ARPA Submits Recommendations to the Ontario Justice Committee to Combat Human Trafficking
Last week, the Ontario Standing Committee on Justice Policy discussed Bill 251, Combating Human Trafficking Act, 2021. ARPA Canada submitted recommendations on Bill 251 through both a written submission and an oral presentation to the committee. We encourage you to read the submission here.
Human trafficking is a major concern in the Province of Ontario and preys on vulnerable people, primarily women and girls. Between 2009 and 2018, the number of police-reported human trafficking incidents in Ontario (0.9 per 100,000 population) was nearly double the Canadian average (0.5 per 100,000 population).
Although the federal government determines criminal violations with regard to human trafficking, individual provinces have jurisdiction over educating the population about the issue, supporting victims of human trafficking, and encouraging enforcement of existing human trafficking laws. If passed, Bill 251 will strengthen each of these components in Ontario.
First, the bill would require hotels to keep a registry of guests so that law enforcement can have more tools at their disposal if they suspect that traffickers are using a hotel room for their crime. Next, the bill would require the government to maintain an anti-human trafficking strategy, and to review and update it every five years, seeking to ensure that it remains a priority for the current government as well as future governments. The bill would also permit regulations around advertisements for sexual services, as well as training about human trafficking to further prevent human trafficking, which is often a very hidden crime. Additionally, Bill 251 would make various amendments to ensure that 16- and 17-year-olds can receive greater supports if they have been trafficked and to extend the use of restraining orders to protect victims of trafficking.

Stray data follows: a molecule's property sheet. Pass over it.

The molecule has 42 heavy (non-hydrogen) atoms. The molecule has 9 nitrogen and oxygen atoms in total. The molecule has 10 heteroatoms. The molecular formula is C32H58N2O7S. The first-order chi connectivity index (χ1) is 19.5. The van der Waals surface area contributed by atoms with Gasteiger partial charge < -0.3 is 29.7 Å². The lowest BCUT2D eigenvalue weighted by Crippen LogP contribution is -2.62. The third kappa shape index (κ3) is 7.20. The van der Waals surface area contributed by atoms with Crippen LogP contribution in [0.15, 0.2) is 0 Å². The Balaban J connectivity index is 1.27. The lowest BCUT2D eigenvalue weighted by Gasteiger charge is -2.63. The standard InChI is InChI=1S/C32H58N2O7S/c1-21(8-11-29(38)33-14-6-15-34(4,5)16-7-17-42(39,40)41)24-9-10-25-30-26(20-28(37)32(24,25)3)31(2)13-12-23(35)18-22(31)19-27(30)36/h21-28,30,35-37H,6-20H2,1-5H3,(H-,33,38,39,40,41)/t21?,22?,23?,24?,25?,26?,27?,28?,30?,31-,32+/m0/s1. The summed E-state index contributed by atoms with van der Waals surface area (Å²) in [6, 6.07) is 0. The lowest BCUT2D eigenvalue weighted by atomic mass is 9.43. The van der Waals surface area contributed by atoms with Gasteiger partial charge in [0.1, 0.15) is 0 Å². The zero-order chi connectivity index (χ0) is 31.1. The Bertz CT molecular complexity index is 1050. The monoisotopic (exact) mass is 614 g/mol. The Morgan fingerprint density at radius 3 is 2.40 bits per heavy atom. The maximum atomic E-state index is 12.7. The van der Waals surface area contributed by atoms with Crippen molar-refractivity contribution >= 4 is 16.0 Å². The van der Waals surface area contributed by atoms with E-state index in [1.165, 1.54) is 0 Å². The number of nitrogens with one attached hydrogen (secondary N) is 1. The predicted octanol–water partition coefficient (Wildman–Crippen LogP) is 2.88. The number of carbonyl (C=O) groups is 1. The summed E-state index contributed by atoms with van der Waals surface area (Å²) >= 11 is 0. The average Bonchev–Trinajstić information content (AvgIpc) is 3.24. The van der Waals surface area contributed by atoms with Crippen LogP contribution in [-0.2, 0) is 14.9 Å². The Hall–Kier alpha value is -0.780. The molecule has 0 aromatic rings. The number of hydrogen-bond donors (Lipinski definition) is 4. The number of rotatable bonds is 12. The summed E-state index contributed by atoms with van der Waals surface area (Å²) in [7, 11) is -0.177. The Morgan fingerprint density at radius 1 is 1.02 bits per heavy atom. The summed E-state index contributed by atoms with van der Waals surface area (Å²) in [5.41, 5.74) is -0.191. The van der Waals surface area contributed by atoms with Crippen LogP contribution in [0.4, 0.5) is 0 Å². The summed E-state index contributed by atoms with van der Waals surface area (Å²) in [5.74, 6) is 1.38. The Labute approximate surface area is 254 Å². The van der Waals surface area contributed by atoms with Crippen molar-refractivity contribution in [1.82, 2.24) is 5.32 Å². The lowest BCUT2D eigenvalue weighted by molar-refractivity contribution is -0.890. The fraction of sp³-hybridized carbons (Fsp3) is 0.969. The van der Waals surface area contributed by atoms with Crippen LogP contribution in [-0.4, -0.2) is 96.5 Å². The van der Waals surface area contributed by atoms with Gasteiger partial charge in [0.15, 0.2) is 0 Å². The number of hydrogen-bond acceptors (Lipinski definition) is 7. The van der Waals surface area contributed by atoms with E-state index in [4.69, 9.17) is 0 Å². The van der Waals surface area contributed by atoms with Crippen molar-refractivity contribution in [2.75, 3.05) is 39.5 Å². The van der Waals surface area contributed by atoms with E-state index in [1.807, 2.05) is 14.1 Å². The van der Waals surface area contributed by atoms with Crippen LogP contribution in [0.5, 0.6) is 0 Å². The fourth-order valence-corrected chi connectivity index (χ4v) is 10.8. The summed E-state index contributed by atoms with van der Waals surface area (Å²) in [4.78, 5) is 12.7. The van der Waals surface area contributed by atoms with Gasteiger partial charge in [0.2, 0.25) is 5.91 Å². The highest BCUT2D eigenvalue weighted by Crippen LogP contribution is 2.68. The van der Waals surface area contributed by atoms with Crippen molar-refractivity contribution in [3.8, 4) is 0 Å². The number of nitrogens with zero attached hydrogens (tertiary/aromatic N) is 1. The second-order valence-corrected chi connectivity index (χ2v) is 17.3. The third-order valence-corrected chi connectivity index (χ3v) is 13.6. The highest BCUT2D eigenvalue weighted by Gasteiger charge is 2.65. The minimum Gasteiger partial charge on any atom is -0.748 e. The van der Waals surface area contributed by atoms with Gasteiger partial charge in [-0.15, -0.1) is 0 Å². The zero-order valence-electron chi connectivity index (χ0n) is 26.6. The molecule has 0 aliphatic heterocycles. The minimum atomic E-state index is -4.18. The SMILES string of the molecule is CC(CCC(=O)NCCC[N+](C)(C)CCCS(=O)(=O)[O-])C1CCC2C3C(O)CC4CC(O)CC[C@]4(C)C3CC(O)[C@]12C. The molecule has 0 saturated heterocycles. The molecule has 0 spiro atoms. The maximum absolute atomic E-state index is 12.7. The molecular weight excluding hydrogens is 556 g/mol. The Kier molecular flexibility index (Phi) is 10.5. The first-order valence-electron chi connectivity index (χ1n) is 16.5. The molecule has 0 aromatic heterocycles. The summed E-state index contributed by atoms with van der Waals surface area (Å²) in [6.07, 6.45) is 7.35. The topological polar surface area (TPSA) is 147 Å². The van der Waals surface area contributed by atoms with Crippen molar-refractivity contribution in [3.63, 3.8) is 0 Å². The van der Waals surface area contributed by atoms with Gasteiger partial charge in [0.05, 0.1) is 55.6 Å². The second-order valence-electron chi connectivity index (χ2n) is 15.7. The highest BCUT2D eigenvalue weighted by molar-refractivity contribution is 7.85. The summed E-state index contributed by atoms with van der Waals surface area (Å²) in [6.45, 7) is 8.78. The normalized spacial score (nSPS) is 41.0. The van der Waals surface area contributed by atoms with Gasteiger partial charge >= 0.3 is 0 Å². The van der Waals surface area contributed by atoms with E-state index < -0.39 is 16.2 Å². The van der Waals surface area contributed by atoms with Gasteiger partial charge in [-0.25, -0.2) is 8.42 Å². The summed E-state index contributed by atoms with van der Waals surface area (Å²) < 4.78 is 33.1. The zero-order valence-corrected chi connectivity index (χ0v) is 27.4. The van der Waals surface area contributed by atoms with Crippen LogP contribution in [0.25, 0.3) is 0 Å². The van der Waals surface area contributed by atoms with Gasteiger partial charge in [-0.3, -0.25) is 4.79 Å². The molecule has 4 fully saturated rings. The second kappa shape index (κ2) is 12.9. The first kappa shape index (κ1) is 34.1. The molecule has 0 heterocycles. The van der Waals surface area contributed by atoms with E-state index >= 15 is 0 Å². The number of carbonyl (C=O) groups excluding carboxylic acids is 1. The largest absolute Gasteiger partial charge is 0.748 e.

Our written and oral submission to the committee focused on three main points. First, we care about the problem of human trafficking because all people are created in the image of God and possess inherent dignity. Human trafficking violates that dignity, reducing unique human beings to commercial objects. Second, human trafficking is closely connected to prostitution, especially when prostitution is legalized or increasingly accepted in society. Finally, sex trafficking exists because of the demand for prostitution, which causes traffickers to try to increase supply by trafficking more victims.
Overall, the changes in this legislation are positive, and ARPA supported the specifics of the bill while suggesting ways to improve it further. We recommended two amendments to the legislation. First, we suggested that the definition of hotel be changed to include small accommodation rentals such as Airbnb in addition to larger businesses. Next, we recommended that the protection and support of youth aged 16 or 17 should be expanded to protect young adults up to the age of 21 if sexual exploitation is believed to be taking place.
We are pleased to provide input to the Ontario government, and we are grateful to see an increased focus on addressing the problem of human trafficking in the province.